Even though it is wrong to reduce a category of people to a label linked to someone’s individual characteristics, it is something we do to simplify our everyday complex reality. Stereotypes are often linked to the ignorance we have about a particular category of people, we do this because, as a species, we don’t like unknown situations and we therefore tend to create a generalisation for what is to us unknown or to explain us something that we don’t seem to understand. Michael Braun, a German journalist who has lived in Italy since 1996, gave the best example of misunderstanding between cultures during his speech at the ‘Festival di Internazionale’ (an event organized by the weekly magazine Internazionale) in October this year4. Speaking about the relationship between Italy and Germany, he said that the perception Germans have of Italians in the European Union is mostly due to the fact that they lack the knowledge about Italy’s economic capabilities, therefore most Germans have no idea that, as the ad showed before, Italy is the second largest exporter in Europe. Due to this lack of knowledge our brain leads us to use shortcuts to counter act this vacuum that it has placing people into small labelled boxes in our mind. Therefore, instead of using our perception to analyse the situation we choose the rapid path of stereotyping because they are a fast and easy way to learn about people. It has to be kept in mind though that this quick route is also a road to bias as we no longer see people as individuals but only as a static category5. Moreover, if someone that should belong to the category we have put her/him in proves us wrong, like the ad does throughout its whole duration, we are taken by surprise and feel disoriented because suddenly our assumed knowledge is shattered.

The creation of stereotypes and generalization in general is very easy, braking them though is extremely difficult. To brake them you need to have many counter-proofs that will demonstrate the stereotype wrong. The difficulty in braking them doesn’t just come from finding many counter proofs to prove them wrong, but also from having to convince an incredibly large amount of people who already believe and have adopted that stereotype. The reason why this ad was so effective in its use of stereotypes and had so much success is because it is not trying to deny the truth that lies behind all the stereotypes they are portraying; it overrules them with irony. As Italians in that video we are not trying to repudiate our love for our cusine, our talking with our hands, our being eternal children at times, party addicts, football fanatics or dolce vita lovers. The video just shows the other side of our story, the one that many don’t get to see because they get so caught up in the stereotypes that have been said about us. This video was really powerful not only outside Italy’s borders; it was extremely helpful also inside the country as many Italians had no idea of our achievements because we are often portrayed as the slacking member of the European Union and this constant portrayal has made many Italians believe that our country is of little to no value.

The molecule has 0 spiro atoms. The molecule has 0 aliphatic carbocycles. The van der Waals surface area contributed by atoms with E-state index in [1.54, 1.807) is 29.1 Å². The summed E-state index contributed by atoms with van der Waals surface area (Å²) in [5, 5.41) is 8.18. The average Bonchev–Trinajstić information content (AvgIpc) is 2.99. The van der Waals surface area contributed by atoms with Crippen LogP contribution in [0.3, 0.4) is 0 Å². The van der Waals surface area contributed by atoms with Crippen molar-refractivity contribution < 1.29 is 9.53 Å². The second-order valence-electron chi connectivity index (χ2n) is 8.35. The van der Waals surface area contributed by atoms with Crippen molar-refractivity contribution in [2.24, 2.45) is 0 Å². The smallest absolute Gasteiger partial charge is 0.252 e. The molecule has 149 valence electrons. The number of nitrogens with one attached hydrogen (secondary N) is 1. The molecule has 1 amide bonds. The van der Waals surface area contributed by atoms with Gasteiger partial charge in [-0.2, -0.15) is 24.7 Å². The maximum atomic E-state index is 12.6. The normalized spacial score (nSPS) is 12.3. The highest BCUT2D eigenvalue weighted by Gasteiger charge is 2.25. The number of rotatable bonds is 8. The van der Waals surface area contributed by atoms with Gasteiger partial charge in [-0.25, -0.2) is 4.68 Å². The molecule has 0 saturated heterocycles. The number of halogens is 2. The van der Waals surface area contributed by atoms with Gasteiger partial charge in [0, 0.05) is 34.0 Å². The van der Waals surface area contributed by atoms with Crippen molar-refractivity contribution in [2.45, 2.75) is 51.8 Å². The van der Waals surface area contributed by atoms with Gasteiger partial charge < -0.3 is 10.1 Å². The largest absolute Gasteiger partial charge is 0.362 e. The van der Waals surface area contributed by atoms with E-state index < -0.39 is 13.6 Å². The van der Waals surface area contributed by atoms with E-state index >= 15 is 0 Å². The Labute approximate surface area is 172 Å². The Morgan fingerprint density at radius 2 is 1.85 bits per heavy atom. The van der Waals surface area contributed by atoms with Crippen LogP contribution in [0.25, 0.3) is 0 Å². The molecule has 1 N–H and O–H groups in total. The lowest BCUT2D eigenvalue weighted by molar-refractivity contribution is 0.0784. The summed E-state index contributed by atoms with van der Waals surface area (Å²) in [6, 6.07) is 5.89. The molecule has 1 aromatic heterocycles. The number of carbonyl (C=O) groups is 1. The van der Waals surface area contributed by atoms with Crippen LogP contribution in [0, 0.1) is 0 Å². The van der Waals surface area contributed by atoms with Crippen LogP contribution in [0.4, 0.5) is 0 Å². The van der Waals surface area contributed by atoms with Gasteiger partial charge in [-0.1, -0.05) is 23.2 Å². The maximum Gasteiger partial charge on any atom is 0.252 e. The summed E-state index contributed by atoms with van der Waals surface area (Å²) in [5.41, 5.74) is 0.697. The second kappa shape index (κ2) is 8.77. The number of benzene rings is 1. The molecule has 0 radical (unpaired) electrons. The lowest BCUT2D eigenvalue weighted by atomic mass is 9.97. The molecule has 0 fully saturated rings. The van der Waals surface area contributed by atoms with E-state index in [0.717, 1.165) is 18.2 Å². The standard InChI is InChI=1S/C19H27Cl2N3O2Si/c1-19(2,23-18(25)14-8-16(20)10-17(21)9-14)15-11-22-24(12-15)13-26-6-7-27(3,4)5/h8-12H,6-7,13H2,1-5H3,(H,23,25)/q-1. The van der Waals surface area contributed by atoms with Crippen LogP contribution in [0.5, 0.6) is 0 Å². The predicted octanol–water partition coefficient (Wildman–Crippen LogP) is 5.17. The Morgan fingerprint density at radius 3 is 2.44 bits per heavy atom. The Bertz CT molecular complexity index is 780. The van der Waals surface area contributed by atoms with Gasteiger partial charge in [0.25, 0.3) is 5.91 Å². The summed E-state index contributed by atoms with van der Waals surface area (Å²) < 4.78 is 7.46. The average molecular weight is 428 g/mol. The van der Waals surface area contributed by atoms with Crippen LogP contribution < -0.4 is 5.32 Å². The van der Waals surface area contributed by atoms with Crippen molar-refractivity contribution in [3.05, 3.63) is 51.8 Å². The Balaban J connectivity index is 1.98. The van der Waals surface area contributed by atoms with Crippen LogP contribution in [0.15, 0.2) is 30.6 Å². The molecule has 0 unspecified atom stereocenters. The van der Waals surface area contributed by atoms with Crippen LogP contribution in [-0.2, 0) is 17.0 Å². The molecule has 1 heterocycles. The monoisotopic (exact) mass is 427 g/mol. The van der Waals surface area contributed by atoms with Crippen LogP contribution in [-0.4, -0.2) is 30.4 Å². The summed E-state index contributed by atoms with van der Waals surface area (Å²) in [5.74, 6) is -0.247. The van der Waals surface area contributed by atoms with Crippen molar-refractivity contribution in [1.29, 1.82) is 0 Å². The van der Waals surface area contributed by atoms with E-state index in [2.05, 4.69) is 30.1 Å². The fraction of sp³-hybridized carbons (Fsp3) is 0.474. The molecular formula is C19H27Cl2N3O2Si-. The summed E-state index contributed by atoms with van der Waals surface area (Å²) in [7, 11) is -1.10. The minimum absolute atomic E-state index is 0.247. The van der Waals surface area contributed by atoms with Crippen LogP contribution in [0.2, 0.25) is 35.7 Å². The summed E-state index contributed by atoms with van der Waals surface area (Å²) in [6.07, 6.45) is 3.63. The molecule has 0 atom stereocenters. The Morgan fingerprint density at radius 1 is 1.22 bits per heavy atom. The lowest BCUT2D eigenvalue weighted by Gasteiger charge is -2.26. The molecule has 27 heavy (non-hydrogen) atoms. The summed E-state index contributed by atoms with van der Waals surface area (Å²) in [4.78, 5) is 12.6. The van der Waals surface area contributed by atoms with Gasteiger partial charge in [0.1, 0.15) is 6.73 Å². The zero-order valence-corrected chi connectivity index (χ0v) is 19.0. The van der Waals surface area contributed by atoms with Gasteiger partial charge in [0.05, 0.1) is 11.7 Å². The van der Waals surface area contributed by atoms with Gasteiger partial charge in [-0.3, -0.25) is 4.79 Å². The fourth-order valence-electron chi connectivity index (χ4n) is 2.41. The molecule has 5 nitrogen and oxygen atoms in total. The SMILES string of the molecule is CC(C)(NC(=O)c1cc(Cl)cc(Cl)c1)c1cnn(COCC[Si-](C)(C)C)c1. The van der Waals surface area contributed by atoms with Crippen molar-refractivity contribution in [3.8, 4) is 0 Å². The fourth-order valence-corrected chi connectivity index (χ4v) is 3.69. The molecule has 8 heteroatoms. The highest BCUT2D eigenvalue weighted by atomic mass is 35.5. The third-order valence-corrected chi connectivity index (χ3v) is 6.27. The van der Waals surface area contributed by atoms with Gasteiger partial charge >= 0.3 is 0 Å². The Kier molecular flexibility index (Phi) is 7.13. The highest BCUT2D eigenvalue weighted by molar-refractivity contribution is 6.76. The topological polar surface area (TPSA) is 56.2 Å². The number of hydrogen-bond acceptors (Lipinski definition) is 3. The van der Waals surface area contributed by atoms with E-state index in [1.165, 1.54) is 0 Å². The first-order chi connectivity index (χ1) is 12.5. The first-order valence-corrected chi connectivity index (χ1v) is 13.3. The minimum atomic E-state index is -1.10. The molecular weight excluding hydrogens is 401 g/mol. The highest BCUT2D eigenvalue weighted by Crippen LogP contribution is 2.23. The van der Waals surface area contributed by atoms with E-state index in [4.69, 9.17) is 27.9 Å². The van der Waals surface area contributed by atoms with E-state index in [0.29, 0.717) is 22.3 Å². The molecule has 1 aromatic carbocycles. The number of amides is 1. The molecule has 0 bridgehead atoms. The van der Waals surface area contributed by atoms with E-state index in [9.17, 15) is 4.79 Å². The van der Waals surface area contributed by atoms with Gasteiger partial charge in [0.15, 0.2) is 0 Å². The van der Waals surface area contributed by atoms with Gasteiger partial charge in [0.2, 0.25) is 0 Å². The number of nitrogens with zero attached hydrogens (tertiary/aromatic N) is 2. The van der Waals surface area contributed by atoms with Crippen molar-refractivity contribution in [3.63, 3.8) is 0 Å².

Advertising makes often use of stereotypes and generalizations and it does so because these are concepts that are easy to grasp by everyone independently from their social or educational background. As ads are short they don’t have the chance to go in depth and analyse each and every aspect of the category they are portraying in order to promote a product/service, therefore they are almost obliged to stereotype. What has to be clear though is that this is only part of the identity of that particular category. As Chimamanda Ngozi Adichie says in her Ted Talk - The Danger of a Single Story: “a single story creates stereotypes and the problem with stereotypes is not that they are un-true, but that they are incomplete. They make one story become the only story.”6

  1. Horner, D., Understanding Media Ethics, Sage, 2015, pp. 156 - 157 ↩︎
  2. Si consuma meno pasta, ma se ne vende di più all’estero, Corriere della Sera, 18 Giugno 2014 ( ) ↩︎
  3. Italiani a tutta pizza, 7,6 chili a testa 52mila gli esercizi che non sentono crisi ( ) ↩︎
  4. An extract of Michael Braun’s speech can be found here: ↩︎
  5. This idea is a re-elaboration of the point Kio Stark makes in her Ted Talk “Why you should talk to strangers” ( ) ↩︎
  6. TED Talk - The danger of a Single Story by Chimamanda Ngozi Adichie ( ) ↩︎
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Alessia Cappello

Alessia eases brands, agencies and publishers measure their online advertising effectiveness. She is a digital marketing and advertising enthusiast by day. Passionate about the intersection between technology, art & culture by night.